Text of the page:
In the release, CBSL Governor Nandalal Weerasinghe claimed that the country’s monthly remittances of USD 500 million had fallen to USD 300 million early this year, indicating the volume of cash that had flowed through unofficial systems. To circumvent this, Weerasinghe said banks had been asked by the Central Bank to give small volumes of dollars to parents so that the demand for undiyal falls.
The CBSL ban came after its officers raided a popular foreign exchange company in Bambalapitiya. The CBSL had received complaints that the company was offering higher exchange rates and had attempted to purchase foreign currency from its customers at a higher rate than the rate offered by a licensed bank, violating the Authorised Money Changers under the Foreign Exchange Act No. 12 of 2017 (FEA). In April, the company was suspended from continuing its operations.
But while physical stores may be in danger of closure, the business thrives on social media.
Despite the ban, a number of individuals and groups on social media continue to sell and buy foreign currency at higher rates, in violation of the law. Many use social media and other channels to contact undiyal/hawala brokers to wire money to different countries or receive cash.
The Impossible Underground Bank
The very features that make undiyal an attractive avenue for legitimate patrons also make it attractive — or rather infamous — for illegitimate users. Undiyal/hawala is underground banking and is even used by money launderers and terrorists who take advantage of this system to transfer funds from one location to another.
For example, in 2015, it was reported that drug kingpin Mohammed Siddeek had transferred at least LKR one billion, earned through selling heroin, from Sri Lanka to Dubai. In its report to the courts, the Criminal Investigation Department (CID) noted that the suspect had sent LKR 70 million in 2013, LKR 100 million in 2014 and LKR 255 million in 2015 through the undiyal system. The money laundering case involved a number of suspects, including hawala brokers and Siddeek’s dealer, Gampola Vithanage Samantha Kumara, alias ‘Wele Suda’.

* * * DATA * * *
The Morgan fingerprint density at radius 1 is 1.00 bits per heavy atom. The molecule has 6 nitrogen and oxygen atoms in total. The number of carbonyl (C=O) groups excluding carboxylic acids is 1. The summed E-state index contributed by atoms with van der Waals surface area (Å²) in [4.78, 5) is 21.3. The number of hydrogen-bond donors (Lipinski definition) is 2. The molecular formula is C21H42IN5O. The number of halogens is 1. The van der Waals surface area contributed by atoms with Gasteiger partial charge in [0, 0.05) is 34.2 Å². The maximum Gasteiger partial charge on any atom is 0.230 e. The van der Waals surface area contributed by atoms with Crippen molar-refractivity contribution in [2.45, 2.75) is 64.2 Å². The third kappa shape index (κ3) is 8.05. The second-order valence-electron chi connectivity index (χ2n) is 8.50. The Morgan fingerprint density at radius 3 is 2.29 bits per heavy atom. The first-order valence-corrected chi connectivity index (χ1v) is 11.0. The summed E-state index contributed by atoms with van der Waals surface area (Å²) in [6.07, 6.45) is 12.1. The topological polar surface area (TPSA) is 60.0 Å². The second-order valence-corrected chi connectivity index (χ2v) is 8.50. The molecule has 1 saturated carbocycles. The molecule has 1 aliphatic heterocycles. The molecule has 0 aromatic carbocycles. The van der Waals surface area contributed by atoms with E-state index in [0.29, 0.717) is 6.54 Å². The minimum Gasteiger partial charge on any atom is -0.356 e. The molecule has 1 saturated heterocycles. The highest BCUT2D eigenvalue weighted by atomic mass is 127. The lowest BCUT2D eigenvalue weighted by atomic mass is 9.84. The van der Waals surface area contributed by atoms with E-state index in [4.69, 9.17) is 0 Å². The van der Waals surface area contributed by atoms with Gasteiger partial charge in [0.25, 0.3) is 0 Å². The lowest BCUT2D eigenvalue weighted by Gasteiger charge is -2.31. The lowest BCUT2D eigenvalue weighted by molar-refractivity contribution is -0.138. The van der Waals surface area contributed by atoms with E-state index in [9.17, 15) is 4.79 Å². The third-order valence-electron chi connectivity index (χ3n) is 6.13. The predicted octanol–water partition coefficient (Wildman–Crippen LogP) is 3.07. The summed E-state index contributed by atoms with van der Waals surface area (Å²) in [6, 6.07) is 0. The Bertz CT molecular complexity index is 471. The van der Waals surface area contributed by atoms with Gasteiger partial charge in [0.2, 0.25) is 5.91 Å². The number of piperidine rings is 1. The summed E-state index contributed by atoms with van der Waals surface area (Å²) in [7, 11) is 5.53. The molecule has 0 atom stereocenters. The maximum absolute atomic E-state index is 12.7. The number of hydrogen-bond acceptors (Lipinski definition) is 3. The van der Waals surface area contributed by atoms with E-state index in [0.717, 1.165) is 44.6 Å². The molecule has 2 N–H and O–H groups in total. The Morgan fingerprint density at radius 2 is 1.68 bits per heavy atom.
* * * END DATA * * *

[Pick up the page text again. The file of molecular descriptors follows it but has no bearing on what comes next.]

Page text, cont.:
The system, however, continues to draw in patrons, who use it because they feel they have no other viable alternatives. For many, the underground banking system is the only way that they can send and save money.
“I came here after spending over LKR 4 million, for which I had to get a loan,” Jehan*, a student currently in Japan, told Roar Media. “I have to pay it back. My parents cannot do that, so I am doing part-time work here. But I cannot send money directly to Sri Lanka because of the many restrictions. A person on a student visa is not allowed to work and send money back. That’s why I use this system.”
Gamini*, a blue-collar worker in the Middle East told Roar, “We don’t receive a massive salary doing labour work in the desert. We have to live off that salary and send some of it back home. So even if it’s a small amount, if we get something extra from the bank, it’s a big deal for us.”
The ease that comes with using the undiyal/hawala systems has made it difficult for the government to eliminate it completely, and despite increasing pressure placed on those who operate and use the system, it is clear the authorities are faced with a tough task.